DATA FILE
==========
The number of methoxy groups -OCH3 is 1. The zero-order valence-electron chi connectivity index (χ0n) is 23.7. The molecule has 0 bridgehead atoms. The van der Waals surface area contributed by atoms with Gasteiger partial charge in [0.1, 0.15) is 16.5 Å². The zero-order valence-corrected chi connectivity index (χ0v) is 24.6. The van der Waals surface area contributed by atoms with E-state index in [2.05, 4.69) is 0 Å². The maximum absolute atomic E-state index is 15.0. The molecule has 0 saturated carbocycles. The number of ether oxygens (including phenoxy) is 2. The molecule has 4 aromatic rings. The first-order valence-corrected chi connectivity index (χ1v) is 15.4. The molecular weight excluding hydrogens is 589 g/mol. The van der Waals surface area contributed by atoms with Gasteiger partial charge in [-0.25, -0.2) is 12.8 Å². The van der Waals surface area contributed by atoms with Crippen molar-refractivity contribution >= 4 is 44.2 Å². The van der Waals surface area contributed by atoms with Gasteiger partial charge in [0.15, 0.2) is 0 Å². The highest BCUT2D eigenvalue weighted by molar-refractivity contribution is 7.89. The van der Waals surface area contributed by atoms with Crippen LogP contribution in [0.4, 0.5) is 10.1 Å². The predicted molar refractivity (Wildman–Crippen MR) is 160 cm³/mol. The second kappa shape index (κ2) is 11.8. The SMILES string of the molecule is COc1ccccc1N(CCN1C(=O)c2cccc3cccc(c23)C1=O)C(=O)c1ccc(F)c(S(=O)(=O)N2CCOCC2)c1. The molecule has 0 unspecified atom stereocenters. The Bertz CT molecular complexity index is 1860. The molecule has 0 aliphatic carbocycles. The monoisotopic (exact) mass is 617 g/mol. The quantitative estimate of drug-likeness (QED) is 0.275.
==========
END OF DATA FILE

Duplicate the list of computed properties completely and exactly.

The number of methoxy groups -OCH3 is 1. The zero-order valence-electron chi connectivity index (χ0n) is 23.7. The molecule has 0 bridgehead atoms. The van der Waals surface area contributed by atoms with Gasteiger partial charge in [0.1, 0.15) is 16.5 Å². The zero-order valence-corrected chi connectivity index (χ0v) is 24.6. The van der Waals surface area contributed by atoms with E-state index in [2.05, 4.69) is 0 Å². The maximum absolute atomic E-state index is 15.0. The molecule has 0 saturated carbocycles. The number of ether oxygens (including phenoxy) is 2. The molecule has 4 aromatic rings. The first-order valence-corrected chi connectivity index (χ1v) is 15.4. The molecular weight excluding hydrogens is 589 g/mol. The van der Waals surface area contributed by atoms with Gasteiger partial charge in [-0.25, -0.2) is 12.8 Å². The van der Waals surface area contributed by atoms with Crippen molar-refractivity contribution >= 4 is 44.2 Å². The van der Waals surface area contributed by atoms with Gasteiger partial charge in [0.15, 0.2) is 0 Å². The highest BCUT2D eigenvalue weighted by molar-refractivity contribution is 7.89. The van der Waals surface area contributed by atoms with Crippen LogP contribution in [0.4, 0.5) is 10.1 Å². The predicted molar refractivity (Wildman–Crippen MR) is 160 cm³/mol. The second kappa shape index (κ2) is 11.8. The SMILES string of the molecule is COc1ccccc1N(CCN1C(=O)c2cccc3cccc(c23)C1=O)C(=O)c1ccc(F)c(S(=O)(=O)N2CCOCC2)c1. The molecule has 0 unspecified atom stereocenters. The Bertz CT molecular complexity index is 1860. The molecule has 0 aliphatic carbocycles. The monoisotopic (exact) mass is 617 g/mol. The quantitative estimate of drug-likeness (QED) is 0.275.